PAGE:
How much do you spend on administration?
You know the question, you have possibly asked it before. How much of a donation to a charity gets spent on the programs and how much gets spent on staff and other back end costs. It’s a question I hear frequently about the organisation I work for and for every other not for profit in existence. It’s an important question because we need to be open about this, but it can’t be the only question we ask.
A colleague of mine, many years ago would ask people if they were needing life saving surgery would the most important question to the surgeon be about how much they charged or would it be about their success rate? Of course the response was that the success rate was the main thing people are interested in.
There are many organisations that people donate to that are quite literally saving lives around the world and how often do we ask about the success rate they have?
There needs to be a balance between the two, naturally, but the success rate should be just as, if not more important, than the administration rate.
Effectiveness in the work a not for profit does is not just about keeping costs low, it’s about having the greatest positive impact on our world.
If it was easy anyone could do it. If it was easy, it would already be done wouldn’t it?
Certain things in life are difficult, usually because the problems that we face day to day are not easily fixed and are multifaceted. Be they relational, financial, spiritual, emotional, life is a complex combination of joys and difficulties. Stuff is tough. That’s okay.
This is just as true when it comes to poverty. It is a complicated, multifaceted issue, which is also man made. We have created this construct which puts many people into a place where they don’t have enough to survive.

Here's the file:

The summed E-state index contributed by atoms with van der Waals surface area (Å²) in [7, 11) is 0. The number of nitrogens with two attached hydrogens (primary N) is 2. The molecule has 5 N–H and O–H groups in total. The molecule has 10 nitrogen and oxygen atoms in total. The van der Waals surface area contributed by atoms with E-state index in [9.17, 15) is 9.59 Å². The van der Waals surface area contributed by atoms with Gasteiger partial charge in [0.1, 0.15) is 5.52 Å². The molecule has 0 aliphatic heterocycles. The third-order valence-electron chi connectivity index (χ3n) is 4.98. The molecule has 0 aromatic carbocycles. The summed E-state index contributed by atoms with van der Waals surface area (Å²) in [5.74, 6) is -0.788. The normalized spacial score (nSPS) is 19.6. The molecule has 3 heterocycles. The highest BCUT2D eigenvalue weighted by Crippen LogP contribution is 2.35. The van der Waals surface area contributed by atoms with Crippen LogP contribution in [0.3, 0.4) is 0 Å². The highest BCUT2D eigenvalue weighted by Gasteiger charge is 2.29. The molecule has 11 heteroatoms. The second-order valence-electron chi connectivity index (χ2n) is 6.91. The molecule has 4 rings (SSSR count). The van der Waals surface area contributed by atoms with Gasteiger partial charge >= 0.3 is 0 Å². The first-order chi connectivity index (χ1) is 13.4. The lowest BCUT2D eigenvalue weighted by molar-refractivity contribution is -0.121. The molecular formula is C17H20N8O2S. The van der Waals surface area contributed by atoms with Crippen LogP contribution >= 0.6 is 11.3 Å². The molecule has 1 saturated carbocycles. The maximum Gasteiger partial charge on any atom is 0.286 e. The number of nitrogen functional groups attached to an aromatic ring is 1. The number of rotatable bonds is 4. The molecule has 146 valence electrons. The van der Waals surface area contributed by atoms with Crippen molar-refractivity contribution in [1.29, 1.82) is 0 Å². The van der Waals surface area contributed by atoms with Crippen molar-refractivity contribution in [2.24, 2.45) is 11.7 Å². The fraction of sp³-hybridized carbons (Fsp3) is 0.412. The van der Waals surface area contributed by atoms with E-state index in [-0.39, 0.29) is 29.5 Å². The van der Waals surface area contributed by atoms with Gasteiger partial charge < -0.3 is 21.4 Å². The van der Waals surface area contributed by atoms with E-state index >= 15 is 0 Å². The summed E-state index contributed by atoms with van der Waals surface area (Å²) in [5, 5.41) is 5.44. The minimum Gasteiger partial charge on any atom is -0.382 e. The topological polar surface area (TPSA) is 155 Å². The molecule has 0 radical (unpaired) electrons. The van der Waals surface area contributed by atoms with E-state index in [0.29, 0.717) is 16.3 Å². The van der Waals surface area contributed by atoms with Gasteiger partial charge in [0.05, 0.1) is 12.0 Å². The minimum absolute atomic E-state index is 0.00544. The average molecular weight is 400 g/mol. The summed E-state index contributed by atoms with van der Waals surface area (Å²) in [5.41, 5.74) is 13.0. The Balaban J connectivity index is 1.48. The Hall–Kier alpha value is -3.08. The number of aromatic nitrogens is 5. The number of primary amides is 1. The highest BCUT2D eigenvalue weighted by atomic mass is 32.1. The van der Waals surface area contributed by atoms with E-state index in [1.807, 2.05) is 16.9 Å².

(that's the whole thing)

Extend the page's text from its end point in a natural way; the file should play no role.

Whilst we have made significant headway in the fight against poverty over the last 40 years, there is still a way to go until we have overcome it. And I have to admit, there are times when I get so frustrated at the sight of many people, mothers, fathers, children, still trying to survive. But just because it is difficult to overcome, doesn’t mean that we should avoid it. And it certainly doesn’t mean we should stop fighting. Because the people that we are fighting for are worth it. So we continue to take one step at a time.
Like the American author Mary Anne Radmacher says:
Courage doesn’t always roar. Sometimes courage is the quiet voice at the end of the day saying ‘I will try again tomorrow.‘
If you have ever given to a charity before, you will know that once you give they will ask you to give again. Sometimes it can become overwhelming as they seem to be like a dog with a bone, asking and asking and asking. Add to that, if you give to more than one charity then it gets multiplied to numerous asks. You can feel as if you are at the mercy of interrupting phone calls, excessive emails and piles of mail at your door step.